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Count Basie Essay

1098 words - 5 pages

Count Basie
William James Basie, also known as Count Basie, was an extremely popular pianist, organist, bandleader, and composer who was well known for his orchestra. Many big bands flourished during the swing era such as Duke Ellington, Benny Goodman, and Chick Webb. These bands could swing, however, none of these legends could swing like the Count Basie Orchestra. Count Basie proved that a big band could still swing, without losing it’s spontaneity. With his big band style, Basie was without a doubt one of the biggest influences of the swing era.
Count Basie was born August 21, 1904 in Red Bank, New Jersey. His father was a coachman and caretaker for a judge, and his mother took in ...view middle of the document...

Basie played with Moten until 1934. Moten encouraged Basie to try to lead a band himself. In fact, Basie did lead his own band for a short time in Little Rock, Arkansas, but he soon returned to Moten's band. He stayed with the Moten band until Bennie Moten suddenly died in 1935. Basie stayed on for a while under the leadership of Bennie's brother Buster, but he left shortly thereafter. He organized a nine-piece band, the Barons of Rhythm, with Buster and other former members of the Moten orchestra. Basie eventually took over as bandleader, and with his band members, Walter Paige, Jo Jones, and Lester Young, they began a steady gig at the Reno Club in Kansas City.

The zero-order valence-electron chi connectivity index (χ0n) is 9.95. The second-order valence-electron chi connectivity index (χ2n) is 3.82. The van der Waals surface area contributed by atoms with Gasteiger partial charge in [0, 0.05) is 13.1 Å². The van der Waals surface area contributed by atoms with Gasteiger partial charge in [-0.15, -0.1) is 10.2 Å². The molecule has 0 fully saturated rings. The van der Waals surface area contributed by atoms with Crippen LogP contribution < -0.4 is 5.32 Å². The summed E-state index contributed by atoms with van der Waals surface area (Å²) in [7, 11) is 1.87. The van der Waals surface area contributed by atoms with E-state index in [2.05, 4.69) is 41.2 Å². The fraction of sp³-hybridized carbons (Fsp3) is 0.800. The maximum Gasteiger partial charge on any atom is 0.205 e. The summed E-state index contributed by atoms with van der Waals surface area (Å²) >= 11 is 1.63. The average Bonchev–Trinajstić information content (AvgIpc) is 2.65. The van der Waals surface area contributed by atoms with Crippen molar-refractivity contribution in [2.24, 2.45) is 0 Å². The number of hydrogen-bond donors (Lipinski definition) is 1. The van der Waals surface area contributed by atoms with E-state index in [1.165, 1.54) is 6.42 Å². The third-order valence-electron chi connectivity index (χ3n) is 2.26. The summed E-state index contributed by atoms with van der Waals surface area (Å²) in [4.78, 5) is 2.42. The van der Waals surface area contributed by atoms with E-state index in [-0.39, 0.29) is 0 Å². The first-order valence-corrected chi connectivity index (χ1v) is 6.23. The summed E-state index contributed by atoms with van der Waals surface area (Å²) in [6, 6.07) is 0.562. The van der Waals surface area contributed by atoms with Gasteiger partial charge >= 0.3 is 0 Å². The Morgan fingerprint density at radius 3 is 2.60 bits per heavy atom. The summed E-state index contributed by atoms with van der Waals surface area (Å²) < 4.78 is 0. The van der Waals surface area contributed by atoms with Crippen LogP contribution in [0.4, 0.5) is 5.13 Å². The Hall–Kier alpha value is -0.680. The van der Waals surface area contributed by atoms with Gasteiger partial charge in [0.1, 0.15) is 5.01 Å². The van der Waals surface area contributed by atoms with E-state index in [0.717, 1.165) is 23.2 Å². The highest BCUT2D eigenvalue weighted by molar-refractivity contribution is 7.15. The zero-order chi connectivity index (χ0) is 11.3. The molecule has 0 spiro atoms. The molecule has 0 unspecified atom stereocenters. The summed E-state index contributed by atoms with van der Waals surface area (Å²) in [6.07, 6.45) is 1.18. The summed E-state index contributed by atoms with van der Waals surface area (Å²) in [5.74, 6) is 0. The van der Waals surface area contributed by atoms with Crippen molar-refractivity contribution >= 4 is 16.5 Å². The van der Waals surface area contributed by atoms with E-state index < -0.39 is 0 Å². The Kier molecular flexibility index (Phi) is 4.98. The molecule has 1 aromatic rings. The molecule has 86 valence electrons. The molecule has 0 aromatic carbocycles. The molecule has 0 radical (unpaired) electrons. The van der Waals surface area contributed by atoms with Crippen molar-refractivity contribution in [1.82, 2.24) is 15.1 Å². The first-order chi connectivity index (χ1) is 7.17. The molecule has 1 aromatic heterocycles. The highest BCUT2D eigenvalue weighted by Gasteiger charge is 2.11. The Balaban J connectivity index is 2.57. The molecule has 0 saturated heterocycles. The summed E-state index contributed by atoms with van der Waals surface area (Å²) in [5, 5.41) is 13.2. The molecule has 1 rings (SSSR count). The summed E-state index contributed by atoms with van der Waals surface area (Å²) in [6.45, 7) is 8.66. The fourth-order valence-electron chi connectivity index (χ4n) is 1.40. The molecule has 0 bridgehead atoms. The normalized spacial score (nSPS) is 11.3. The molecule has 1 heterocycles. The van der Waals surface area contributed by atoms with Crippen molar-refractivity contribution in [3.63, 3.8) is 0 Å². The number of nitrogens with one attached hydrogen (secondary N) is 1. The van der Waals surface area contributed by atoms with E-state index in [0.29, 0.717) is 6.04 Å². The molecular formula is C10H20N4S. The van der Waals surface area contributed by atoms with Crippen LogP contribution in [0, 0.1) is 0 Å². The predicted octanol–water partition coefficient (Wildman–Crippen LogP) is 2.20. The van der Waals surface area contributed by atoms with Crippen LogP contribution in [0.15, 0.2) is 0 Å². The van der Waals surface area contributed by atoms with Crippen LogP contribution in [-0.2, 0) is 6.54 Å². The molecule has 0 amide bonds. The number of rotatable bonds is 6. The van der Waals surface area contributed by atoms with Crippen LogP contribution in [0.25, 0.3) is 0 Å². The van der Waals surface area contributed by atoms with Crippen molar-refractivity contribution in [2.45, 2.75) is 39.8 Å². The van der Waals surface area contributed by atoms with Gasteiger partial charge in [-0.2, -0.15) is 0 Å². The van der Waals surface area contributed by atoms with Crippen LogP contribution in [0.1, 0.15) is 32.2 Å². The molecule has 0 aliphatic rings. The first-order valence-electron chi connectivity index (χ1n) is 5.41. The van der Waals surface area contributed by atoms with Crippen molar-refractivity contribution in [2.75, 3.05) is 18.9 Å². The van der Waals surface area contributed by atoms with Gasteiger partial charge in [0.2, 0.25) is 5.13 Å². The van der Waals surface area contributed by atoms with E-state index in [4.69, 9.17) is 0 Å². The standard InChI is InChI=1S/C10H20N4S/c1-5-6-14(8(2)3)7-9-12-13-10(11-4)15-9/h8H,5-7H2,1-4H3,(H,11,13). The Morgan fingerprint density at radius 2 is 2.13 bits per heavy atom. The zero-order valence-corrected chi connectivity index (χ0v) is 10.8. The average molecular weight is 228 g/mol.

It was in 1936 while headlining at the Reno Club, where the band crafted their signature sound. This club is also where Basie earned the nickname "Count.” The band’s style was a "powerful swing" driven by the rhythm section mixed with Basie's sparse piano playing. Through live radio broadcasts at the club, the band gained the attention of John Hammond, who wanted to help Basie and his band to the next level. With Hammond's financial and promotional support, these musicians formed the Count Basie Orchestra.
With the newly expanded band, there was bound to be some flaws. Some critics described the band's early sound as "rough” and "ragged". However, Basie worked it all out when the band became very well known from a prolonged gig in a club called the Famous Door. The Count Basie Orchestra attracted many people with its distinctive sound. The Count Basie Orchestra’s simple riffs that incorporated blues, coupled with the "greatest rhythm section in jazz history", enabled the band to swing like no other. I believe Basie himself may have explained it best when he said, "a band can really swing when it swings easy, when it can play along like cutting butter…Even a single note can swing”. 
Recording contracts soon followed the band's success at the Famous Door. In January of 1937, the Count Basie Orchestra made its first recording on the Decca record label. By the following year, the Count Basie Orchestra was one the major big...

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